Figure 2. Experimental voltage-time graph showing shock arrival times at various pin depths in target, for flyer velocity of 1085 m/s.
where C0 is 4.301 km/s and s is 1.153. These parameters are used in hydrodynamic modelling of the material in Autodyn software package.
5.2 Phase Transition Data
As the shock wave is travelling from high-shock impedance RHA target to low-shock impedance PC material, it gets reflected as a rarefaction wave into the RHA target and travels as a weak shock wave into the polycarbonate material. Therefore, the stress in the target plate was measured indirectly by measuring the stress in the polycarbonate plates which are attached to the back side of the target plate. The stress (σ) at different times in the PC material was measured using manganin gauge and calculated by following equation15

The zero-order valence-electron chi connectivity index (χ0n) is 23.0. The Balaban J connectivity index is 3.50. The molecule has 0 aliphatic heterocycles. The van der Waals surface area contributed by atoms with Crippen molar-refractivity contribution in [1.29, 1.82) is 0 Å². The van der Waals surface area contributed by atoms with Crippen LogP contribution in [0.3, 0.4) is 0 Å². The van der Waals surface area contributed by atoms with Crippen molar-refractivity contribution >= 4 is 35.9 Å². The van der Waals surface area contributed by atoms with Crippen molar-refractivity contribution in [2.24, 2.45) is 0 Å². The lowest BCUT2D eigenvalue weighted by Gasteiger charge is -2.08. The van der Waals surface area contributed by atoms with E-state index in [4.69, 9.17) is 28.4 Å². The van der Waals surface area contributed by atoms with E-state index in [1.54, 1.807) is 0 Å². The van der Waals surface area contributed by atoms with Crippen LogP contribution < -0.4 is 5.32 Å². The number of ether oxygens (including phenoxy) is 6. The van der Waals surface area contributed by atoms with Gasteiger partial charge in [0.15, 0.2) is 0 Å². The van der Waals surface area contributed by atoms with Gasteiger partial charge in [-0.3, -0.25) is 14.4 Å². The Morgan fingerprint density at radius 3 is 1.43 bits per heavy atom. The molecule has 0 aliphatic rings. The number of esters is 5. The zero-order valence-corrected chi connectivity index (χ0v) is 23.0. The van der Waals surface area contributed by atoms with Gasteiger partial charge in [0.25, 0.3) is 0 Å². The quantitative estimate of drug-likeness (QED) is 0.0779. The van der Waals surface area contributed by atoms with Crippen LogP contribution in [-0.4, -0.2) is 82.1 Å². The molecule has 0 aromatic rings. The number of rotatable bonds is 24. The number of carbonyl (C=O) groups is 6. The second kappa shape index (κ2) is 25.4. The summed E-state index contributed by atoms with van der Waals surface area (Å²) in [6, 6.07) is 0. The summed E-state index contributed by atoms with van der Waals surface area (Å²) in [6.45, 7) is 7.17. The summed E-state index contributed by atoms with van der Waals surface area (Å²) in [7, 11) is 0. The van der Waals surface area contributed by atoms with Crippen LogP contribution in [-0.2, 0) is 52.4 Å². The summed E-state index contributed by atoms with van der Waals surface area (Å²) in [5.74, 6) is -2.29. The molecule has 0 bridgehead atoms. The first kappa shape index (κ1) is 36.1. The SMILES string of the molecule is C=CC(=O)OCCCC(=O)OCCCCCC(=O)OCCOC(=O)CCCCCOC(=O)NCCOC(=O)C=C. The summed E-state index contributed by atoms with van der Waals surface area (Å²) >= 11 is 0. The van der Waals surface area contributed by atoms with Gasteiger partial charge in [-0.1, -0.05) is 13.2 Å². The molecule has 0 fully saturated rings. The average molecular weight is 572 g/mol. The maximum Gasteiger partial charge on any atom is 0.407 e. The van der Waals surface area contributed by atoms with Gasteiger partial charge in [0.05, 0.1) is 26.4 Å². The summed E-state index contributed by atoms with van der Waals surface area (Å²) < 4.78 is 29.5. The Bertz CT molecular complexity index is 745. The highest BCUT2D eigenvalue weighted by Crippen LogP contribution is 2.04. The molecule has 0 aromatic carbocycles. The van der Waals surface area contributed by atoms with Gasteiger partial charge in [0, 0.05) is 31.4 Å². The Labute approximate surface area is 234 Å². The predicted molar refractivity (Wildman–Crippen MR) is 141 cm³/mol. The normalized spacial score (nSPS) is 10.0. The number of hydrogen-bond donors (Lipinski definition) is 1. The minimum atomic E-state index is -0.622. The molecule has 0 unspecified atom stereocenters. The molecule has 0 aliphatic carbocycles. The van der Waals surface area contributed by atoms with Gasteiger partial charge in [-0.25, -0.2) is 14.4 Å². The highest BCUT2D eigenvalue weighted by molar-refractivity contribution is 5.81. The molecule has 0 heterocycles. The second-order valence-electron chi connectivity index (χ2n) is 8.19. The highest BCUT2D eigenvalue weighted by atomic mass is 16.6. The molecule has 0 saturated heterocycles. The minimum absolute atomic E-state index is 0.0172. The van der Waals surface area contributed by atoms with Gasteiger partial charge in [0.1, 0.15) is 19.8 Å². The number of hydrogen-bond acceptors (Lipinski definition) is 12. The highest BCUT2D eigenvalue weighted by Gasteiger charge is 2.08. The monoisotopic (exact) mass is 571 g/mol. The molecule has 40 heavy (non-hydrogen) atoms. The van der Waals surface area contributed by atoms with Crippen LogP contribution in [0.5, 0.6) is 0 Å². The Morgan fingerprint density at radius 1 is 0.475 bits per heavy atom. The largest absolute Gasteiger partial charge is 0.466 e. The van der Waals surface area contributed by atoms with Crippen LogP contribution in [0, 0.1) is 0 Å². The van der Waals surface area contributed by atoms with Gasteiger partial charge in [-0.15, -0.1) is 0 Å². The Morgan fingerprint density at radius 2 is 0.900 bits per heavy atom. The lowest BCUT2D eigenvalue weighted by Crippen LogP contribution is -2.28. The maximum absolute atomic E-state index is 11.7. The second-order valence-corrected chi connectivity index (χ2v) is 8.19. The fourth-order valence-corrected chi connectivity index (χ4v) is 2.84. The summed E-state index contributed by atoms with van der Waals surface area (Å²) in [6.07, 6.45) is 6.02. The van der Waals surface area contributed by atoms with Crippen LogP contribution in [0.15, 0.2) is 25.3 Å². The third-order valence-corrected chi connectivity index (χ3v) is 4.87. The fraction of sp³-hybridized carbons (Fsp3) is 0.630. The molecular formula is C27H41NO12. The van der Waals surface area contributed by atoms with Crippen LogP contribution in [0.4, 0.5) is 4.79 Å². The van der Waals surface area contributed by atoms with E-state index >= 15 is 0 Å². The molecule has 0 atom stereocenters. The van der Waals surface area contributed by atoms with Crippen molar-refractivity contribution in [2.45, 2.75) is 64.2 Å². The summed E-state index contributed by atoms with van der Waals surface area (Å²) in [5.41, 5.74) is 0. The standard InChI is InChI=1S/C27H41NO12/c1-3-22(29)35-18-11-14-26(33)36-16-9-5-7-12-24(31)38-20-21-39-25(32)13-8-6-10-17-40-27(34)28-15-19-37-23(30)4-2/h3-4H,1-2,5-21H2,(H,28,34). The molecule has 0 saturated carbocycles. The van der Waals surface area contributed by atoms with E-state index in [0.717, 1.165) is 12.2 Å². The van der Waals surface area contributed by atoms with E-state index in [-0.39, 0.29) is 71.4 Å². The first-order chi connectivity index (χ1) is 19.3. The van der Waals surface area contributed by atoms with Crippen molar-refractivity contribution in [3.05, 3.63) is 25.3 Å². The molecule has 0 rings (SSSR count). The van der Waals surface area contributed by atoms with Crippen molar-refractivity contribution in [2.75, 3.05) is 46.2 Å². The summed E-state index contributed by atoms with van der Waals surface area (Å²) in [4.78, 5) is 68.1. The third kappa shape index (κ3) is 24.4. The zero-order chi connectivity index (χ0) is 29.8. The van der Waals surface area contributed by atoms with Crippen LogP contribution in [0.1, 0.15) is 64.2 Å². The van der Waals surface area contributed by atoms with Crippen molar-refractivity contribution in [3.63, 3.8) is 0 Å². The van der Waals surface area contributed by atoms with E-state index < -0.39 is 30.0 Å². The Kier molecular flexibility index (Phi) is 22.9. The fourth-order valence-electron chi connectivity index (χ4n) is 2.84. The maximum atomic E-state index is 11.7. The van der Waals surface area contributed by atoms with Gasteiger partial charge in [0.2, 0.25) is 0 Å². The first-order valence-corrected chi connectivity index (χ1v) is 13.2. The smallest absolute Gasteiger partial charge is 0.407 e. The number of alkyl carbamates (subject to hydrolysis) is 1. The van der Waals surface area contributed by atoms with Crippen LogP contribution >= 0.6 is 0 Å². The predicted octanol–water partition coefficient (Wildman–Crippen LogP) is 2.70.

where k is 0.4 GPa for the manganin gauge and is relative change of resistance of the manganin gauge. Then the particle velocities in the PC materials and at steel-PC interface were calculated using RH equations and impedance-matching conditions20. The particle velocity at the interface was used in the calculation of stress in the RHA target. The stress - time history profile thus determined is shown in Fig. 5. It is observed from the profile that an elastic wave started to appear at 37.43 μs after detonator is triggered. The limit of the elastic wave is called hugoniot elastic limit (HEL) and found to be 4.1 ± 0.2 GPa. Immediately after the elastic shock, plastic waves started growing. After 0.05 μs, phase transition waves were initiated at a planar shock compression of 12.2 ± 0.5 GPa. The phase transition waves gradually increase to hugoniot pressure of 30 GPa in a time gap of 0.42 μs. Hence, from Fig. 5, onset of phase transition is at a stress of 12.2 ± 0.5 GPa which is compared with the results of ThermoCalc software.